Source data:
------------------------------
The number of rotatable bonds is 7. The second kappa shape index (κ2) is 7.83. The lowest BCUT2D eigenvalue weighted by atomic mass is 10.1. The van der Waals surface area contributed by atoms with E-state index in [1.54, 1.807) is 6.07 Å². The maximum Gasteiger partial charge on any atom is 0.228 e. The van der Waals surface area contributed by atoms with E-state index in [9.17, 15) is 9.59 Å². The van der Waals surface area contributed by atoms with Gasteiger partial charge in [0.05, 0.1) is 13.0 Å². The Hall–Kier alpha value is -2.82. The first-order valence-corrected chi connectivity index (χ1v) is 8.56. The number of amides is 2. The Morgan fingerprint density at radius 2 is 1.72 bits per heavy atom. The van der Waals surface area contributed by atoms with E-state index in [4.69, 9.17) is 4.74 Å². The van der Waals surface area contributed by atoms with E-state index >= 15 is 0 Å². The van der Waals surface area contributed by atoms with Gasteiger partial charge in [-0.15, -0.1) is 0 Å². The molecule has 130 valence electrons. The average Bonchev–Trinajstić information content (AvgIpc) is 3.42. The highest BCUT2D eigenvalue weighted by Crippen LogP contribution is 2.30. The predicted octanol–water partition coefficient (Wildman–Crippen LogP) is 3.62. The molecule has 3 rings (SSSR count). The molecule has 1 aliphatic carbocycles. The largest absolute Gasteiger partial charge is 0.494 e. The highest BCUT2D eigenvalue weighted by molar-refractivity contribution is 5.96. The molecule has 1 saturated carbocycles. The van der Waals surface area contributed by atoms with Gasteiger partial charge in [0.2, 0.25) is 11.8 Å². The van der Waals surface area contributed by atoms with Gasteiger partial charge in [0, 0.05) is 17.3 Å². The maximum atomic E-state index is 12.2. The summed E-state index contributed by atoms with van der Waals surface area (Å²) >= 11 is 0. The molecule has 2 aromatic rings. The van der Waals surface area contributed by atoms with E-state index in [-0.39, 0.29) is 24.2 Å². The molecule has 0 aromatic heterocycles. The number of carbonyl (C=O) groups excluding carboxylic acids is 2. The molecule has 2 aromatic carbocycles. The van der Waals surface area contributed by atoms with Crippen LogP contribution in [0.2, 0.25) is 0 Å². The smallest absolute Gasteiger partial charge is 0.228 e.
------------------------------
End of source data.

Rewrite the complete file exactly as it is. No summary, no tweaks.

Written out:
The number of rotatable bonds is 7. The second kappa shape index (κ2) is 7.83. The lowest BCUT2D eigenvalue weighted by atomic mass is 10.1. The van der Waals surface area contributed by atoms with E-state index in [1.54, 1.807) is 6.07 Å². The maximum Gasteiger partial charge on any atom is 0.228 e. The van der Waals surface area contributed by atoms with E-state index in [9.17, 15) is 9.59 Å². The van der Waals surface area contributed by atoms with Gasteiger partial charge in [0.05, 0.1) is 13.0 Å². The Hall–Kier alpha value is -2.82. The first-order valence-corrected chi connectivity index (χ1v) is 8.56. The number of amides is 2. The Morgan fingerprint density at radius 2 is 1.72 bits per heavy atom. The van der Waals surface area contributed by atoms with E-state index in [4.69, 9.17) is 4.74 Å². The van der Waals surface area contributed by atoms with E-state index >= 15 is 0 Å². The van der Waals surface area contributed by atoms with Gasteiger partial charge in [-0.15, -0.1) is 0 Å². The molecule has 130 valence electrons. The average Bonchev–Trinajstić information content (AvgIpc) is 3.42. The highest BCUT2D eigenvalue weighted by Crippen LogP contribution is 2.30. The predicted octanol–water partition coefficient (Wildman–Crippen LogP) is 3.62. The molecule has 3 rings (SSSR count). The molecule has 1 aliphatic carbocycles. The largest absolute Gasteiger partial charge is 0.494 e. The highest BCUT2D eigenvalue weighted by molar-refractivity contribution is 5.96. The molecule has 1 saturated carbocycles. The van der Waals surface area contributed by atoms with Gasteiger partial charge in [0.2, 0.25) is 11.8 Å². The van der Waals surface area contributed by atoms with Gasteiger partial charge in [0, 0.05) is 17.3 Å². The maximum atomic E-state index is 12.2. The summed E-state index contributed by atoms with van der Waals surface area (Å²) >= 11 is 0. The molecule has 2 aromatic rings. The van der Waals surface area contributed by atoms with E-state index in [-0.39, 0.29) is 24.2 Å². The molecule has 0 aromatic heterocycles. The number of carbonyl (C=O) groups excluding carboxylic acids is 2. The molecule has 2 aromatic carbocycles. The van der Waals surface area contributed by atoms with Crippen LogP contribution in [0.2, 0.25) is 0 Å². The smallest absolute Gasteiger partial charge is 0.228 e.